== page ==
It was, to be charitable, a perfect storm of idiocy, credulity, and mercenary pragmatism. The automotive media’s reaction to the Porsche Taycan was little short of what you’d expect should someone find a universal cure for cancer. I saw the best(-ish) minds of my generation destroyed by eagerness for overseas press trips, pounding hashtags breathlessly into refurbished iPhones, pushing online thesauri to the limit, sweating in a doomed effort to counteract the antibiotic resistance their readers had already built up over tiresome years of hyperbole to the degraded word AMAZING!
Dude, your nationalism is somewhat misinformed, there’s nothing commendable about building anything in America instead of China or Thailand. Outsourcing and free trade create safer, cleaner and higher-paying jobs, better than toiling away in a dirty factory. Someone before me commented about Musk’s rent-seeking behavior and he or she is absolutely correct, he gets millions in taxpayer money in exchange for virtue signalling by building his cars in America.
Having said that, I don’t really care about six figure cars I’ll never own or electric cars in general, I mean if someone gifted me a Model S, I’d keep it because I like the hatchback trunk and rear-facing child seats. If someone gifted me a Model 3 or a Taycan, I’d sell them fast to buy a 911 (in place of the Taycan) or a Challenger R/T Scat Pack (Model 3). Meh.
Now, If I was an auto journalist, I’d write a sincere review of the Taycan, asking uncomfortable questions like How many recharges will the battery pack last before losing capacity? and Is it possible to replace it and how much would that cost? After that, I’d comment that I’m still turned off by the lack of a gear shifter and third pedal and the lack of a Boxer-6 or V6 (or V8) growl, and that I don’t want to own a 5,000 lbs paperweight when the battery pack dies and… I’m fired, Right?
Tall Poppy Syndrome kind of evolved from the American past-time of keeping up with the Joneses.
Musk is an interesting guy, but we, here in the Midwest tend to echo that entire paragraph whenever it comes to discussion about purchasing one of his cars
It should be stated that, we, here in the Midwest, also see tales of his factory in So Cali not being able to meet its production goals or quality goals and wonder how much he is paying people in So Cali to work for him, when plenty of vacant automotive factories and their former workforces are still here, mostly.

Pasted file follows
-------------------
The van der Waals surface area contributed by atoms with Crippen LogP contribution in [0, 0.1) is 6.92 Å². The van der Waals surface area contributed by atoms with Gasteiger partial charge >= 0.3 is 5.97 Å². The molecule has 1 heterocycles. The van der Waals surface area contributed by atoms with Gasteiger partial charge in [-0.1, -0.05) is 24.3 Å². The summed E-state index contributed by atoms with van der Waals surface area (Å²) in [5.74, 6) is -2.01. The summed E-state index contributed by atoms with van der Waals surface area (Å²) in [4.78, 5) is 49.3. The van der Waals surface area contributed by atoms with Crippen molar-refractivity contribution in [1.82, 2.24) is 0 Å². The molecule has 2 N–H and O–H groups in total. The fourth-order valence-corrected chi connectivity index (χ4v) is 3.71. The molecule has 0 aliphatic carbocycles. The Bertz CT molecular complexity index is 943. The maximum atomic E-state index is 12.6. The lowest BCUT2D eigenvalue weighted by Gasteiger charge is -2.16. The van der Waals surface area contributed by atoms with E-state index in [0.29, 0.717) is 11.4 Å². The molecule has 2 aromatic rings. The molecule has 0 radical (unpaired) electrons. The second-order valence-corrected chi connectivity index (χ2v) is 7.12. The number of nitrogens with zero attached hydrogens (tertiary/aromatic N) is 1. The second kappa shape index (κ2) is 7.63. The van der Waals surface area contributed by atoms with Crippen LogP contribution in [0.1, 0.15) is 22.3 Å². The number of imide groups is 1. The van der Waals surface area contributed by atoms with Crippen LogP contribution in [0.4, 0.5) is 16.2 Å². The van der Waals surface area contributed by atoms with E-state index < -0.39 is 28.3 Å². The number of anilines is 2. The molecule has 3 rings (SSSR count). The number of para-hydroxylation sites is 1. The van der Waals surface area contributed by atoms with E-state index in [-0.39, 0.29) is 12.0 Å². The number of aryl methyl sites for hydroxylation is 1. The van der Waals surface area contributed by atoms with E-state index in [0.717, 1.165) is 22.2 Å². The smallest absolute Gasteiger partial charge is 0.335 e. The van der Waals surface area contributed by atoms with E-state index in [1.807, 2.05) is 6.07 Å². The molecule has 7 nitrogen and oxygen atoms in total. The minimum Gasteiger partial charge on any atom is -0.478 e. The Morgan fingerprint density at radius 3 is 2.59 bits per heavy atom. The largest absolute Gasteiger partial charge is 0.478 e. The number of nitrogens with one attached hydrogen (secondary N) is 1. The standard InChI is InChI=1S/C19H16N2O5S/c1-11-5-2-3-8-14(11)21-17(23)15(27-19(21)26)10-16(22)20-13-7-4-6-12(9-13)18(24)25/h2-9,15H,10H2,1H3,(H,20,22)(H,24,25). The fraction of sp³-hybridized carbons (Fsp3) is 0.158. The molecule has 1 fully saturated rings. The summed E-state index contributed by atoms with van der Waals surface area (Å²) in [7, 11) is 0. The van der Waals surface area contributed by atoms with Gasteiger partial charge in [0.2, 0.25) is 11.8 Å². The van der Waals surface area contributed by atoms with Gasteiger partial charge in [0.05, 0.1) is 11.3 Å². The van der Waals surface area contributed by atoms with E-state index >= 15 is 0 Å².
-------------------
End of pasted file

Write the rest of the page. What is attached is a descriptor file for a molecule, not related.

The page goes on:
I guess, we would take it more serious if he were to manufacture these in the Midwest.
Instead of whatever $$$ he is paying to eke out every last bit of productivity at that plant, he should just buy the old Saturn plant in Tennessee for pennies on the dollar, and work on tooling up a separate factory closer to the East Coast and smack dab in the Midwest. This would allow him to serve the European market easier, and also gain him some goodwill in the forgotten flyover country of which I hail from.
That all being said, I have seen about 2 or 3 in my town. I am not sure that they reside here, perhaps one does, but the other 2 may commute from the wealthiest county in the state, which is still within that EV range of all of his models that I have seen. After all, the dealership is right over there on the border in their fancy fashion mall.
If I ended up with a freebie Tesla, I would keep it. A free car, is a free car in my book.
If I ended up with a freebie Porsche Taycan, pretty much the same, but if I ever found a good deal on an older Air-cooled non-914 Porsche, you know I would trade it or sell it for that in an instant, a veritable instant.
There are many reasons why a business might not want to outsource manufacture to China. To begin with, you can’t just set up operations in China. China does not allow 100% foreign direct investment, if you want to make things in China you either buy from a vendor or you have a Chinese partner. The first is problematic in terms of quality control, the second creates issues about intellectual property theft. Additionally, when the Chinese government or army is a stakeholder in a firm with which you are doing business, will your contracts be enforced fairly?
Speaking of intellectual property, China’s theft of IP extends into stealing Americans’ medical records:
Press reports in April that Chinese spies had penetrated the University of Texas MD Anderson Cancer Center in Houston spurred the May essay. MD Anderson is arguably the world’s top cancer research facility. Chinese spies filched years of cancer research data – much of that research paid for by Texas and U.S. taxpayers.
Then there’s the moral issue of doing business with a police state that issues “social credit” scores to restrict movement and other freedoms…
So let me get this straight, production in California and Nevada is not USA enough for you? Tesla runs out of a former Toyota manufacturing plant in CA - picked for its 1) availability, 2) existing workforce and 3) proximity to the R&D team.
I think a lot of the animosity towards Musk and Tesla is not driven by jealousy, but by resentment of the agenda and future that they are pushing for. When we see Musk or Tesla falter, it is vindication of our belief that an all-electric future is over-hyped and impractical. Similarly when we see the latest headline about a crash involving Autopilot, it eases our fears about a future where all cars are driverless.
If Musk ran Lotus and was gunning for a future of lightweight, ICE cars with manual transmissions, I imagine that the situation would be reversed. The (internet) enthusiast community would mostly love him and the (internet) environmentalists would call him our for not going electric. You can’t win…